Here's a way to support our own Franklin County club.

Wednesday, January 16, 2013

Winter Weather and Deicers

Ice-laden trees provide an icy wonderland effect

Waking up this morning to a beautiful but icy wonderland, it was a reminder to find the bag of “salt” in preparation for the next winter event. It’s not really salt in the bag but calcium chloride.

Icy surfaces can be hazardous to your wintertime health so removing snow and ice is a priority. You don’t want to be quoting the Muppets all day – “Watch out for the icy patch!”
Although safety first, gardeners also want to consider run-off damage to lawns and gardens. A special challenge is for plants near roadways, sidewalks and other hardscape areas so gardeners might consider a salt tolerant garden. The Penn State Extension Service in Montgomery County has a demonstration salt tolerant garden with more information on their Website.

Salt Tolerant Garden near Roadway
Chemical deicers come in various forms - pellets, flakes and liquids - but research shows that pellets from 1/16" to 3/16" work faster.  Regardless of the type, overuse causes problems. Only use as much as necessary.
Don't overuse deicers
Sodium chloride, also known as rock salt, melts ice down to 25 degrees and is inexpensive but it can burn plants as well as corrode metal and concrete. It is the most harmful, seriously injuring or killing plants near sidewalks or paved areas. Additionally, when it washed into storm drains, it is a nonpoint source of pollution to waterways impacting fish and marine life.

Rock Salt Damage to Grass

Other chemical choices include calcium chloride which melts ice down to -25 degrees. Overuse can harm plants. Potassium chloride is effective to 12 degrees and is a fertilizer; however, overuse can be deadly to plants. Urea, ammonia and carbon dioxide, works down to 15 degrees. Although used as a fertilizer, high concentrations can harm plants. Calcium magnesium acetate, a salt-free deicer using dolomitic limestone and acetic acid, is effective down to 5 degrees and is particularly useful in environmentally sensitive areas.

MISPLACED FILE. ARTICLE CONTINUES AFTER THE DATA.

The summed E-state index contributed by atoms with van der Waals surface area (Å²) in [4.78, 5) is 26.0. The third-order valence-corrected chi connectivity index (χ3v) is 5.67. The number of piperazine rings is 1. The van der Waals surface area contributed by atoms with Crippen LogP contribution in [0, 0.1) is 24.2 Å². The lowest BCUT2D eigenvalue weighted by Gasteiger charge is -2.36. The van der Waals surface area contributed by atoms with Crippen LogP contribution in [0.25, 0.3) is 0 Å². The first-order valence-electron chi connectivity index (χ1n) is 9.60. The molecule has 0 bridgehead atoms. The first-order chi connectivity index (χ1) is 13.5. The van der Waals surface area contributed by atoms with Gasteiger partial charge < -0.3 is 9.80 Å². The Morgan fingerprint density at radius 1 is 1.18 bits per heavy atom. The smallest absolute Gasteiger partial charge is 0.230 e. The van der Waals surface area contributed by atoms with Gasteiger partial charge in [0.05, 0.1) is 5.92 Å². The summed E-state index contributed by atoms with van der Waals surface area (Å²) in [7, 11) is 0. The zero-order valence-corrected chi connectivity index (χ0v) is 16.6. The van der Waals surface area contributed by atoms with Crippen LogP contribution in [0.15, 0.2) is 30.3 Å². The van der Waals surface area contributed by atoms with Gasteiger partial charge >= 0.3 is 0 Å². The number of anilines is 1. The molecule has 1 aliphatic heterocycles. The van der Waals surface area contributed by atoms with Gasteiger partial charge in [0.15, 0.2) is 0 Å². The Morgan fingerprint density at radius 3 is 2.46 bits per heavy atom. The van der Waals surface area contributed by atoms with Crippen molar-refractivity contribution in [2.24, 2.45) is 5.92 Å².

For areas where deicers can't be used, sand or kitty litter can provide traction but also can be a source of nonpoint pollution.
Learn more about deicers and plant damage:

Poor Poinsettias

Via Garden Professor Holly Scoggins of Virginia Tech:

I linked to earlier pest control information of a new invasive species from the same source here.

Saturday, January 12, 2013

Winter Interest Part 9 - Harry Lauder Walking Stick

Growth: to 10 ft.
Culture: Sun to partial shade; drought tolerant
Flowers: Unremarkable
Grown for unusual twisted, corkscrew branches
Hardy: Zones 4b-8 (Franklin County is Zone 6)
Winter interest plant

This intriguing shrub (Corylus avellana 'Contorta') lends plenty of winter interest when sited to show off its silhouette with twisted, corkscrew branches. Every Harry Lauder's Walking Stick was propagated from a single plant that was discovered in an English hedgerow in the 19th century.

Not its best feature, it does have textured green leaves that fade to pale yellow in fall. Hardy in zones 4B-8, it has a slow growth rate and can reach 10’. It has a high tolerance for drought, likes sun or part shade and does well in most soils.

A member of the hazel family, it produces flowers called catkins which may hold on into winter, though it does not produce nuts. Usually grafted onto Corylus colurna rootstock, gardeners need to prune off any suckers to prevent the plant reverting to the rootstock characteristics.

Sometimes an icy coating gives this shrub as spectacular winter display.

You want to know why the name, don’t you? Presumably it was named after Harry Lauder, an early 20th C. English vaudevillian who carried a crooked walking stick with him on stage.
In real life, he also collected crooked walking sticks which were sold at auction for very high prices.

When planning your landscape changes, consider this plant for sites that will show off its winter interest.